Behind him, Madame Deveraux eyed me with a sly smirk as she pulled up the straps of her olive silk gown.
I looked into Gus’ grayish-green eyes and deep in my soul, something irrevocably changed. My belief in true love and “happily ever after” with this man had shattered. I vowed never to trust him, or any man, ever again.
“Get her out of here!” Gus glared at me, but spoke to Albert. “You know what to do.”
“Yes, sir.” Albert jumped into action and grabbed me by the arm, pulling me down the hallway. “Come with me, Frau LeDoux.”
“You’re choosing to be with Adrienne over me?” I cried, looking back. “You traitor!”
“I’m a target. You’ll be safer with him.” Gus’ eyes blazed. “I said GO!”
Albert pulled me down the stairs and into the large coat closet, narrowly avoiding the screaming mob that thundered toward the exits to escape the coming wrath. Behind a movable rack of fur wraps, a dozen or so people were filing into a tunnel through a small, secret door.
“Coming through. Step aside!” Albert guided me to the head of the line and pressed my head down as he shoved me through the door and followed close behind. The men ahead of me in the tunnel carried lanterns to light our way.
The musty, dank passageway, filled with cobwebs and centipedes, gave me chills, but I knew I fared much better than the people upstairs and I wondered what had happened to the man who’d nearly collided with me. Had the Feds apprehended him on his way out? I gripped the long skirt of my evening dress and marched along the downward slope, keeping up with Albert. I had to escape for the sake of my baby. The thought of being arrested and taken to jail frightened me to the core, but it also strengthened my resolve to keep going, no matter how badly I wanted to stop and catch my breath.
The tunnel curved sharply and once we reached the bend, I saw people streaming through an open door into the twilight. As we approached the exit, I recognized Harv and Marv Katzenbaum just ahead of me. Marv, stiff from arthritis, hobbled along with a large ledger tucked under each arm. He’d worked as Gus’ chief bean counter since the beginning of Prohibition. Harv, Gus’s attorney, carried a sack of money in each hand.
The tunnel ended at the bottom of a hill, surrounded by a thick stand of oak trees. I took a deep breath, relieved to have fresh air, but the sound of rapid gunfire frightened me, spurring me on. Albert and I picked up the pace again.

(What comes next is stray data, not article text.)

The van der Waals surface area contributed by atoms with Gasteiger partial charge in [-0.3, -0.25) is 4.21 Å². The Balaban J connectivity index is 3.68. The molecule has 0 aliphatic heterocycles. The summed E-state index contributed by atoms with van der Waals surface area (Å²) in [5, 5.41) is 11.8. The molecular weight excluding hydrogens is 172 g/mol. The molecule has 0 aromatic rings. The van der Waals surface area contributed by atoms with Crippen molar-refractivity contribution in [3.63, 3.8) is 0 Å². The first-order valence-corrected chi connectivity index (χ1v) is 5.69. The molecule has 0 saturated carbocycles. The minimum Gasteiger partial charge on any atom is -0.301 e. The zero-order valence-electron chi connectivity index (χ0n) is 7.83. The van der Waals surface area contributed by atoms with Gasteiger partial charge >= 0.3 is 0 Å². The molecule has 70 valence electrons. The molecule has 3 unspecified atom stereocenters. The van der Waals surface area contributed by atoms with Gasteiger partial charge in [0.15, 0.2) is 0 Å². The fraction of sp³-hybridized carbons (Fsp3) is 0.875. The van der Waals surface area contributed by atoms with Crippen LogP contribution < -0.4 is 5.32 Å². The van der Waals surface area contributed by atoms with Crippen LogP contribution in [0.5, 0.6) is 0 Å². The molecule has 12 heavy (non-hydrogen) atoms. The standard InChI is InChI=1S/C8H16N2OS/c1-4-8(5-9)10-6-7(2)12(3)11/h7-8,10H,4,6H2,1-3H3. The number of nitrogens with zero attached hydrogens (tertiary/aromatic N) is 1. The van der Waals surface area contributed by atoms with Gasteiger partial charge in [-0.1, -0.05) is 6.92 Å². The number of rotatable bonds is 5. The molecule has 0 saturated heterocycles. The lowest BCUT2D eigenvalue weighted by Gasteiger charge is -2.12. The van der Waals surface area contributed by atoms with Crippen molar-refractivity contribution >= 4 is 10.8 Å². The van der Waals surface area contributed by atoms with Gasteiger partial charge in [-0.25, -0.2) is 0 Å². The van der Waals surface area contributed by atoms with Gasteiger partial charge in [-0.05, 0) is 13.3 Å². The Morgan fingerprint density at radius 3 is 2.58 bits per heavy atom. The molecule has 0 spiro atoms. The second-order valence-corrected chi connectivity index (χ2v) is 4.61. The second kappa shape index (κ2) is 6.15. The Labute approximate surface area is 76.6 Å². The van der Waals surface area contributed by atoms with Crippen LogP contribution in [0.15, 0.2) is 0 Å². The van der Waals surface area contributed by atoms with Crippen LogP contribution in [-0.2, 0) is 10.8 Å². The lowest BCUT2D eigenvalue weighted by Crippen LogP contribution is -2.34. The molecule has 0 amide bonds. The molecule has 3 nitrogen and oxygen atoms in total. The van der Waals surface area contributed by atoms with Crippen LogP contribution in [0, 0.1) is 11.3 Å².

“Where are we going?” I hollered at his back as we emerged from the trees to a city street. I saw the auto dealership directly across the street and knew we were headed there. Gus owned it.
We ran across the dealership lot, passing between used Chryslers, Chevrolets and Packards until we came to a new Nash Touring Car. It looked like a beauty in solid black, but I assumed that if Albert chose it as his getaway car, it had speed, too. We climbed into the front seat and raced away just as bullets whizzed past the vehicle.
Albert’s large, rough hand pressed on my shoulder. “Get down!”
I pulled off my beaded cloche hat and slumped to the floorboard as Albert gunned the gas pedal and drove like a maniac, dodging parked cars and speeding through intersections. Without warning, he made a quick turn and the car nearly slid out of control. I hung on for dear life.
After a few minutes, I poked my head above the seat, thinking I would be safe now that darkness had descended. “Where are we going?”
“Never mind, Frau LeDoux. Stay down!”
Albert drove through a dark tunnel at breakneck speed, down into a large ravine called Swede Hollow. The little hamlet of shanties, nestled along Phalen Creek was the place where I’d grown up and even though my family had moved to a better neighborhood, I still knew many of the families in the hollow.
Before Prohibition had shuttered its doors, my father had worked at the LeDoux Brewery, situated on the edge of the ravine. That’s where I met my husband, Michal Gustav LeDoux, the eldest son of the owner, Michal, Sr.
Gus must have told Albert to bring me here if he ever needed to whisk me away to a place of safety.